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From the pages of Velo: In the Eye of the Tornado

Cancellara injury dramatically changed classics season

In an instant, the complexion of the 2012 spring classics season had changed.

With around 65km remaining at the Tour of Flanders, in an innocuous, paved feed zone, the rider widely predicted to win the race, and possibly Paris-Roubaix one week later, was on the ground and out of the race, his collarbone shattered into pieces.

With Fabian Cancellara’s injury, the Ronde van Vlaanderen quickly fell into Omega Pharma-Quick Step’s hands, evidenced by a 10-man escape in the final 40km that featured Tom Boonen, Sylvain Chavanel and Niki Terpstra. No other riders were willing to commit to that group — and why would they? There had been only one rider in the race truly capable of disrupting Omega Pharma’s stranglehold, and he was in an ambulance.

It was as if the schoolyard bully, who had been kept in check by a protective older brother, suddenly had full rein to pick on the rest of the class. A race that was already being ridden tentatively, due to its new, demanding course, had suddenly become a death march towards the inevitable. This time, unlike one week earlier at E3 Harelbeke, the Swiss champion would not get up off the ground after a crash and chase valiantly back to the front group.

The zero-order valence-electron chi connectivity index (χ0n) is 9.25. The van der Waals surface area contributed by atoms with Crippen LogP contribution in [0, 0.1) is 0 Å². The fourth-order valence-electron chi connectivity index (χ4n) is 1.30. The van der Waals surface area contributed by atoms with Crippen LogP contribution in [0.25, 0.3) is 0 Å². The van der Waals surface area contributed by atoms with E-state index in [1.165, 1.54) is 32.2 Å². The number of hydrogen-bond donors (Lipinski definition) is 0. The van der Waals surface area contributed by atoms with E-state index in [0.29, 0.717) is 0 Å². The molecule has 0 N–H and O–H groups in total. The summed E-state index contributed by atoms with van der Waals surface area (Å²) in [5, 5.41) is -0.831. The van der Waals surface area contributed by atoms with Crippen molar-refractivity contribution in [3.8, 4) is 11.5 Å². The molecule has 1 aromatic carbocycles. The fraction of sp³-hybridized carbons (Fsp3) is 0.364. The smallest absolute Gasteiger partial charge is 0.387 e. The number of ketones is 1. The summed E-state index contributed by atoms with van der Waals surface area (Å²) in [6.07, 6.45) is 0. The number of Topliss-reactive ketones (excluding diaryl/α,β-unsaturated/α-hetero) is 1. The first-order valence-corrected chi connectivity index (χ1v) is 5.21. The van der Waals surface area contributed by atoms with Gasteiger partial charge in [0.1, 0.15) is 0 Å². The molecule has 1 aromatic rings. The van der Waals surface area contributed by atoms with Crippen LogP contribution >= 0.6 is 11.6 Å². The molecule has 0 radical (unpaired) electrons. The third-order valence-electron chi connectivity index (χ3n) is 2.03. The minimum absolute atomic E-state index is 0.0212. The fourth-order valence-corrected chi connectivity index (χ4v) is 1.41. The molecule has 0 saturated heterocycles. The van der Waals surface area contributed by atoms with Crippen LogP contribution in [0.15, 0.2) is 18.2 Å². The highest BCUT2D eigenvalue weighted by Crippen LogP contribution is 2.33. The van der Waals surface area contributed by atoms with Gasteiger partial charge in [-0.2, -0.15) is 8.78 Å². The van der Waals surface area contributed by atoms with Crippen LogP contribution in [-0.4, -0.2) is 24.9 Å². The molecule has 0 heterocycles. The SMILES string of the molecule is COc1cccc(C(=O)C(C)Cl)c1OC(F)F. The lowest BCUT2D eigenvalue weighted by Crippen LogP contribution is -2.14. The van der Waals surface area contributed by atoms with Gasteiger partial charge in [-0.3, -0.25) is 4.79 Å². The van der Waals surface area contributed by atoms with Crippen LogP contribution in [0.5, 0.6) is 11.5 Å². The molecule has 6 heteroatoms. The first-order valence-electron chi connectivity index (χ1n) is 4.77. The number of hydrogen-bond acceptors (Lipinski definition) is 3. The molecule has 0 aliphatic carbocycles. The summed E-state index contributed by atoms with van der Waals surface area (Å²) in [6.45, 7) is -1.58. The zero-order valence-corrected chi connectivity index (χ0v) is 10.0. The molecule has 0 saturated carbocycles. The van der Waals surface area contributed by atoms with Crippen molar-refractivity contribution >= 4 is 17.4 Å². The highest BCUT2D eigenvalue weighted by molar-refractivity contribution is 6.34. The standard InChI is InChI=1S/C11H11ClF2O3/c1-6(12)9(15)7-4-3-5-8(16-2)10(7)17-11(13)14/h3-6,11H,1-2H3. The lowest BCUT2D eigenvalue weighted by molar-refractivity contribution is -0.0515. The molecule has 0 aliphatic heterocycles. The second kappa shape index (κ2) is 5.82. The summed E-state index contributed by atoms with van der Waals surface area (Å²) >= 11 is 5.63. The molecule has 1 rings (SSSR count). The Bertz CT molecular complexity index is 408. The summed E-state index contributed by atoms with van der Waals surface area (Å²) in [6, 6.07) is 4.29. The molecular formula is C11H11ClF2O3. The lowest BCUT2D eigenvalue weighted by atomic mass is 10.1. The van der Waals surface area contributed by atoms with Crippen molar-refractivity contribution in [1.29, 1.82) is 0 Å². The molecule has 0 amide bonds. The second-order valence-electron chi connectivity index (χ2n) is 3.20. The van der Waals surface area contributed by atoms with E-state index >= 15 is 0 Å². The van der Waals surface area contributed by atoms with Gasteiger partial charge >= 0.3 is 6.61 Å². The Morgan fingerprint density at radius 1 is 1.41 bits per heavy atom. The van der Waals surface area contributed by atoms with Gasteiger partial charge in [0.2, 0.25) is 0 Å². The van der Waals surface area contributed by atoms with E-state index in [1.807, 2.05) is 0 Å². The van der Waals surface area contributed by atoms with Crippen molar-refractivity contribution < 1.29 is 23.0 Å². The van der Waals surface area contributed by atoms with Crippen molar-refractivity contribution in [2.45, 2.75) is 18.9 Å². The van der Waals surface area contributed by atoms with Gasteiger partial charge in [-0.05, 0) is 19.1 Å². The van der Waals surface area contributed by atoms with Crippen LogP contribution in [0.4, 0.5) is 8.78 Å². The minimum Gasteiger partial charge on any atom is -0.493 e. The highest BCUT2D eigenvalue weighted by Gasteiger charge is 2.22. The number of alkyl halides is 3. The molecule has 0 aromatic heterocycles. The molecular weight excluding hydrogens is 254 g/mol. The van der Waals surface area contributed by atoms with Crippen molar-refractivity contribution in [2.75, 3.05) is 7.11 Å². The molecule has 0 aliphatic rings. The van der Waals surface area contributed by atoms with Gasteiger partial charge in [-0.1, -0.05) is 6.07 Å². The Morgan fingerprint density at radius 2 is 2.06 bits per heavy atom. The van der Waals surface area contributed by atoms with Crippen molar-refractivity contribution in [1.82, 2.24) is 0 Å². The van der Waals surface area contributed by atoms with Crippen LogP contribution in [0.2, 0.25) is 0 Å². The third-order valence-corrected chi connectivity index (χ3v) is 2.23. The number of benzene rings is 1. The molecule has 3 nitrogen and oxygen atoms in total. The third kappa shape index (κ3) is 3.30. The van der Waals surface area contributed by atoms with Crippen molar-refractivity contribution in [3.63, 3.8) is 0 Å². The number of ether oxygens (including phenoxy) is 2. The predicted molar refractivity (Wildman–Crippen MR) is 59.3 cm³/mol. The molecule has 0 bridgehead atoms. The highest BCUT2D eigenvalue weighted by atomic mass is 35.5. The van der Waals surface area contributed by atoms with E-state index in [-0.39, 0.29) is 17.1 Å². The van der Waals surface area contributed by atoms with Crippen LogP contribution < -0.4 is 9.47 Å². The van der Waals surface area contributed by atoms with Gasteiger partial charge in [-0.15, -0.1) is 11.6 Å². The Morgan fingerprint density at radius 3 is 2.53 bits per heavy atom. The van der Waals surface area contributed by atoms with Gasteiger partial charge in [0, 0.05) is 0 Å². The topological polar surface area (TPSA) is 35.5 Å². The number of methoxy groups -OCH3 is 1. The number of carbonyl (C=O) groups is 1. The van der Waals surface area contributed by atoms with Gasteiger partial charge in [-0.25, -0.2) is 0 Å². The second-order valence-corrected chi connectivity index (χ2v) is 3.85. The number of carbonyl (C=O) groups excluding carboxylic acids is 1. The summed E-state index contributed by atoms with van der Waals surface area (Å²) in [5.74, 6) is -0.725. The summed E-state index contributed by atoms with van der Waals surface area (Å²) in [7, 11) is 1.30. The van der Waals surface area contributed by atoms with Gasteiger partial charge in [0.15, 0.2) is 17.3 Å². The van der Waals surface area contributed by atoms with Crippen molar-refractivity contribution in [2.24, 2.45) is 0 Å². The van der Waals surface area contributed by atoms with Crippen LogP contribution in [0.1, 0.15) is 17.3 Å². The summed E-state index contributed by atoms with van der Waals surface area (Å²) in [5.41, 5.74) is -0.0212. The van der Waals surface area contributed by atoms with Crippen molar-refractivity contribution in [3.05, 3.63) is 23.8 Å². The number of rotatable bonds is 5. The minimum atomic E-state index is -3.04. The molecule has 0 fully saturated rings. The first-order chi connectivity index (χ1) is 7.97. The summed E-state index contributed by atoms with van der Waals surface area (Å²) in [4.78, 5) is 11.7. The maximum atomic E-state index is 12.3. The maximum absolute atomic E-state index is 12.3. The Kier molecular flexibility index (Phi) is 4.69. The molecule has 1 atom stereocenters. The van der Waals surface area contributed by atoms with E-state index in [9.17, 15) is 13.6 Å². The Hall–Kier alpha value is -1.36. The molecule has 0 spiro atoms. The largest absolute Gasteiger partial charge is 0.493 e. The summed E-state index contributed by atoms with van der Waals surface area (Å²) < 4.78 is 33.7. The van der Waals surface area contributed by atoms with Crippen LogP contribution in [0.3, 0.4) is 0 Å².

The fact that Cancellara’s injury opened the door for Omega Pharma to control Flanders, and allowed Boonen to ride away from the rest of the field at Roubaix, is a testament to the influence the RadioShack leader wields when it comes to the cobbled classics.

Even an on-form Boonen admitted in the build-up to Flanders that Cancellara was “probably one or two percent stronger than I am.” (To which Cancellara had joked, “Tom says I am one or two percent stronger than him — what is he, a scientist?”)

The truth was, however, the new Flanders course, with its three trips over the Kwaremont, was better suited to Cancellara than Boonen. If there was one rider capable of powering away on the final trip over the Kwaremont, as Alessandro Ballan attempted to do, it was Cancellara. Whether the big Swiss rider would have been capable of holding off a chase in the headwind-run into Oudenaarde would have depended largely on the size of the chase group, and shall remain a question for the ages.

After the Flanders podium celebration, Velo asked Boonen to articulate what Cancellara’s crash meant, both for Flanders and for the anticipated battle at Paris-Roubaix.

“It’s a pity for Fabian, I know how it feels, you do a lot of work, and then you lose all your chances,” Boonen said. “But that’s bike racing, sometimes you are lucky, sometimes you are not. I can’t say what it would have meant for the race, it’s impossible to know.”

Instead, Boonen is a three-time Flanders winner and four-time Roubaix winner, while Cancellara is recovering from surgery, and has changed his focus towards the Tour de France and London Olympics.

“I had two major goals this season: the classics and the Olympics,” Cancellara said two days after Flanders. “The spring campaign is unfortunately over for me now. Because I had planned a break after the classics anyway, my build-up towards London will not change. The plan is that I will return to competition in May, possibly the [May 23-27] Bayern Rundfahrt, as I did last year.”

Had a stray bottle in the feed zone not caught Cancellara’s front wheel, it could all have been so very different; the Swiss star might have become a two-time Flanders champion, tying Boonen, with an epic duel slated for Roubaix.

At the very least, it would have been much more enjoyable to watch.

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